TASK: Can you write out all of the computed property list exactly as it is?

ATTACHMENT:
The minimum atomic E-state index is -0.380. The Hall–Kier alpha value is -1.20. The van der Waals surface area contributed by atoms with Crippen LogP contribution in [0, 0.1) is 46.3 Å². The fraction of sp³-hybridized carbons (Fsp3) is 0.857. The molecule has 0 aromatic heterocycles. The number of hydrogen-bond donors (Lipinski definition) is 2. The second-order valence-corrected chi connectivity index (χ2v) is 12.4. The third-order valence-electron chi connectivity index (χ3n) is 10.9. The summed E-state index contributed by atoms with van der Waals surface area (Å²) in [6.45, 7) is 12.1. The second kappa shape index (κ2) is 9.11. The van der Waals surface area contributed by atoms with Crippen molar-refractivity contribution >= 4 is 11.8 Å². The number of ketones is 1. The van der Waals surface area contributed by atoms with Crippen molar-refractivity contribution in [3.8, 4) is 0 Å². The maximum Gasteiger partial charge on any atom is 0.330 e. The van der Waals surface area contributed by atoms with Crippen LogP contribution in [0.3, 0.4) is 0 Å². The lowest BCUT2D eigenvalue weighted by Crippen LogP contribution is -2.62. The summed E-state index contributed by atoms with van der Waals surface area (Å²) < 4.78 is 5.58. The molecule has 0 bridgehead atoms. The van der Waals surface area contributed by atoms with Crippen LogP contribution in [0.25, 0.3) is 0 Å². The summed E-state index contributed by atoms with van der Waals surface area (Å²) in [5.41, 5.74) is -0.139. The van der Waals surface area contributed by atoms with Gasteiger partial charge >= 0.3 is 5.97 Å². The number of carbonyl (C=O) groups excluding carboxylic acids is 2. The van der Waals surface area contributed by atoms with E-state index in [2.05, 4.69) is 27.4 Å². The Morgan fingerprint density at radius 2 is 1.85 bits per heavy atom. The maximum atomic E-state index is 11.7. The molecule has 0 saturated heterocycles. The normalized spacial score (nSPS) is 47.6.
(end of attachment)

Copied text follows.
The minimum atomic E-state index is -0.380. The Hall–Kier alpha value is -1.20. The van der Waals surface area contributed by atoms with Crippen LogP contribution in [0, 0.1) is 46.3 Å². The fraction of sp³-hybridized carbons (Fsp3) is 0.857. The molecule has 0 aromatic heterocycles. The number of hydrogen-bond donors (Lipinski definition) is 2. The second-order valence-corrected chi connectivity index (χ2v) is 12.4. The third-order valence-electron chi connectivity index (χ3n) is 10.9. The summed E-state index contributed by atoms with van der Waals surface area (Å²) in [6.45, 7) is 12.1. The second kappa shape index (κ2) is 9.11. The van der Waals surface area contributed by atoms with Crippen molar-refractivity contribution >= 4 is 11.8 Å². The number of ketones is 1. The van der Waals surface area contributed by atoms with Crippen molar-refractivity contribution in [3.8, 4) is 0 Å². The maximum Gasteiger partial charge on any atom is 0.330 e. The van der Waals surface area contributed by atoms with Crippen LogP contribution in [0.3, 0.4) is 0 Å². The lowest BCUT2D eigenvalue weighted by Crippen LogP contribution is -2.62. The summed E-state index contributed by atoms with van der Waals surface area (Å²) < 4.78 is 5.58. The molecule has 0 bridgehead atoms. The van der Waals surface area contributed by atoms with Crippen LogP contribution in [0.25, 0.3) is 0 Å². The summed E-state index contributed by atoms with van der Waals surface area (Å²) in [5.41, 5.74) is -0.139. The van der Waals surface area contributed by atoms with Gasteiger partial charge >= 0.3 is 5.97 Å². The number of carbonyl (C=O) groups excluding carboxylic acids is 2. The van der Waals surface area contributed by atoms with E-state index in [2.05, 4.69) is 27.4 Å². The Morgan fingerprint density at radius 2 is 1.85 bits per heavy atom. The maximum atomic E-state index is 11.7. The molecule has 0 saturated heterocycles. The normalized spacial score (nSPS) is 47.6.